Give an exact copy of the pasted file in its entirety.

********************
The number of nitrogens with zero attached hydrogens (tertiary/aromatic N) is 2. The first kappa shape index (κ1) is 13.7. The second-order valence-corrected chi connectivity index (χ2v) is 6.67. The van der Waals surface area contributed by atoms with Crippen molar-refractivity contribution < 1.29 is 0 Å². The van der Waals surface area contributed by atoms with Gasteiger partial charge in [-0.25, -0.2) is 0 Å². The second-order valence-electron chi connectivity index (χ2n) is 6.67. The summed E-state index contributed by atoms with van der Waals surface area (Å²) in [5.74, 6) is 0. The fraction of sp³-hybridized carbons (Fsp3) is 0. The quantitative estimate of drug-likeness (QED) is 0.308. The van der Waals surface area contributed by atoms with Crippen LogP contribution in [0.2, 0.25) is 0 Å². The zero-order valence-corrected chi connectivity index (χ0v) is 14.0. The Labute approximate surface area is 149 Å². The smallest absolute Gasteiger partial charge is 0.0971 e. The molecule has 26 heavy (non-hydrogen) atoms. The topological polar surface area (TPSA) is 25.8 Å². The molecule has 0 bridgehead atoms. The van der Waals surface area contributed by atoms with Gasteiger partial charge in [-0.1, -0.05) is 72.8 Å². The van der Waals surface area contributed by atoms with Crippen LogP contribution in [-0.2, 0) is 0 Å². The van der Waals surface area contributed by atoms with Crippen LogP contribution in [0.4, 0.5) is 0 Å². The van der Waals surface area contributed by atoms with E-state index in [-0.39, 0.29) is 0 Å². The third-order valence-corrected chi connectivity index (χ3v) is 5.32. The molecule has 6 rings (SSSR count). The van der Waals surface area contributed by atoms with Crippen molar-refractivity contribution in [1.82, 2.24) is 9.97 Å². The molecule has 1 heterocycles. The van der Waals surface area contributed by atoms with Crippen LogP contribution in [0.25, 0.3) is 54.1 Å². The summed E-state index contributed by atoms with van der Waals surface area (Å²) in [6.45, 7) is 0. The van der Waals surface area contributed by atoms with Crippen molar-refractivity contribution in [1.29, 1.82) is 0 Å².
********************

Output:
The number of nitrogens with zero attached hydrogens (tertiary/aromatic N) is 2. The first kappa shape index (κ1) is 13.7. The second-order valence-corrected chi connectivity index (χ2v) is 6.67. The van der Waals surface area contributed by atoms with Crippen molar-refractivity contribution < 1.29 is 0 Å². The van der Waals surface area contributed by atoms with Gasteiger partial charge in [-0.25, -0.2) is 0 Å². The second-order valence-electron chi connectivity index (χ2n) is 6.67. The summed E-state index contributed by atoms with van der Waals surface area (Å²) in [5.74, 6) is 0. The fraction of sp³-hybridized carbons (Fsp3) is 0. The quantitative estimate of drug-likeness (QED) is 0.308. The van der Waals surface area contributed by atoms with Crippen LogP contribution in [0.2, 0.25) is 0 Å². The zero-order valence-corrected chi connectivity index (χ0v) is 14.0. The Labute approximate surface area is 149 Å². The smallest absolute Gasteiger partial charge is 0.0971 e. The molecule has 26 heavy (non-hydrogen) atoms. The topological polar surface area (TPSA) is 25.8 Å². The molecule has 0 bridgehead atoms. The van der Waals surface area contributed by atoms with Gasteiger partial charge in [-0.1, -0.05) is 72.8 Å². The van der Waals surface area contributed by atoms with Crippen LogP contribution in [-0.2, 0) is 0 Å². The van der Waals surface area contributed by atoms with Crippen LogP contribution in [0.4, 0.5) is 0 Å². The van der Waals surface area contributed by atoms with E-state index in [-0.39, 0.29) is 0 Å². The third-order valence-corrected chi connectivity index (χ3v) is 5.32. The molecule has 6 rings (SSSR count). The van der Waals surface area contributed by atoms with Crippen molar-refractivity contribution in [1.82, 2.24) is 9.97 Å². The molecule has 1 heterocycles. The van der Waals surface area contributed by atoms with Crippen LogP contribution in [0.25, 0.3) is 54.1 Å². The summed E-state index contributed by atoms with van der Waals surface area (Å²) in [6.45, 7) is 0. The van der Waals surface area contributed by atoms with Crippen molar-refractivity contribution in [1.29, 1.82) is 0 Å².